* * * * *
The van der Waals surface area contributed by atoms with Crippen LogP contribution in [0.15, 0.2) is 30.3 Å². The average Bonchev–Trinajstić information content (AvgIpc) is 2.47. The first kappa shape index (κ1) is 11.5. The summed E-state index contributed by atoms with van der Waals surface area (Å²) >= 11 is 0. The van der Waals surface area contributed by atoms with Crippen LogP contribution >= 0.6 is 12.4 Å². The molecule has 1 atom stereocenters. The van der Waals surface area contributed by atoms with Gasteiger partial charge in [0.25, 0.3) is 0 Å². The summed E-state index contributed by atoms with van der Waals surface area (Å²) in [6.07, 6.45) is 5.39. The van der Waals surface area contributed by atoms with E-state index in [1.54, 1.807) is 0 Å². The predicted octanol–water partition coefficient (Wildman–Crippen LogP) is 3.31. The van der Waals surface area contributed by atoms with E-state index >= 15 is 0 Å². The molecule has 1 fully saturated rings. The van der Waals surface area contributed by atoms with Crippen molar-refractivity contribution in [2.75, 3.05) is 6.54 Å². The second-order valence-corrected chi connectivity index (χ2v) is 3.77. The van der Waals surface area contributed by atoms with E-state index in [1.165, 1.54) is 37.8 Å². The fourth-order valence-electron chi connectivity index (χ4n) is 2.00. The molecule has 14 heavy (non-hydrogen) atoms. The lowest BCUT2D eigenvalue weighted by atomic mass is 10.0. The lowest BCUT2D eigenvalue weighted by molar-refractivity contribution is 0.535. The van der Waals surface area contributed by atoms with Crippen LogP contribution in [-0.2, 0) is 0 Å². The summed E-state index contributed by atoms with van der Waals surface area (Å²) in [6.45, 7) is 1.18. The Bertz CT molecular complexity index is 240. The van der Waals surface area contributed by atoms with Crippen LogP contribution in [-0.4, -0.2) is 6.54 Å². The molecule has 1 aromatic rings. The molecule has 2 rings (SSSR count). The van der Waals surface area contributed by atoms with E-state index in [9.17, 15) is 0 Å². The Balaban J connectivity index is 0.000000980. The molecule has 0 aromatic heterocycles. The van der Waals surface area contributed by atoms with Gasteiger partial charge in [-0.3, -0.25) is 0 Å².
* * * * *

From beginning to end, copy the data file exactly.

The van der Waals surface area contributed by atoms with Crippen LogP contribution in [0.15, 0.2) is 30.3 Å². The average Bonchev–Trinajstić information content (AvgIpc) is 2.47. The first kappa shape index (κ1) is 11.5. The summed E-state index contributed by atoms with van der Waals surface area (Å²) >= 11 is 0. The van der Waals surface area contributed by atoms with Crippen LogP contribution >= 0.6 is 12.4 Å². The molecule has 1 atom stereocenters. The van der Waals surface area contributed by atoms with Gasteiger partial charge in [0.25, 0.3) is 0 Å². The summed E-state index contributed by atoms with van der Waals surface area (Å²) in [6.07, 6.45) is 5.39. The van der Waals surface area contributed by atoms with E-state index in [1.54, 1.807) is 0 Å². The predicted octanol–water partition coefficient (Wildman–Crippen LogP) is 3.31. The van der Waals surface area contributed by atoms with E-state index >= 15 is 0 Å². The molecule has 1 fully saturated rings. The van der Waals surface area contributed by atoms with Crippen molar-refractivity contribution in [2.75, 3.05) is 6.54 Å². The second-order valence-corrected chi connectivity index (χ2v) is 3.77. The van der Waals surface area contributed by atoms with E-state index in [1.165, 1.54) is 37.8 Å². The fourth-order valence-electron chi connectivity index (χ4n) is 2.00. The molecule has 14 heavy (non-hydrogen) atoms. The lowest BCUT2D eigenvalue weighted by atomic mass is 10.0. The lowest BCUT2D eigenvalue weighted by molar-refractivity contribution is 0.535. The van der Waals surface area contributed by atoms with Crippen LogP contribution in [-0.2, 0) is 0 Å². The summed E-state index contributed by atoms with van der Waals surface area (Å²) in [6.45, 7) is 1.18. The Bertz CT molecular complexity index is 240. The van der Waals surface area contributed by atoms with Crippen LogP contribution in [-0.4, -0.2) is 6.54 Å². The molecule has 1 aromatic rings. The molecule has 2 rings (SSSR count). The van der Waals surface area contributed by atoms with E-state index in [9.17, 15) is 0 Å². The Balaban J connectivity index is 0.000000980. The molecule has 0 aromatic heterocycles. The van der Waals surface area contributed by atoms with Gasteiger partial charge in [-0.3, -0.25) is 0 Å².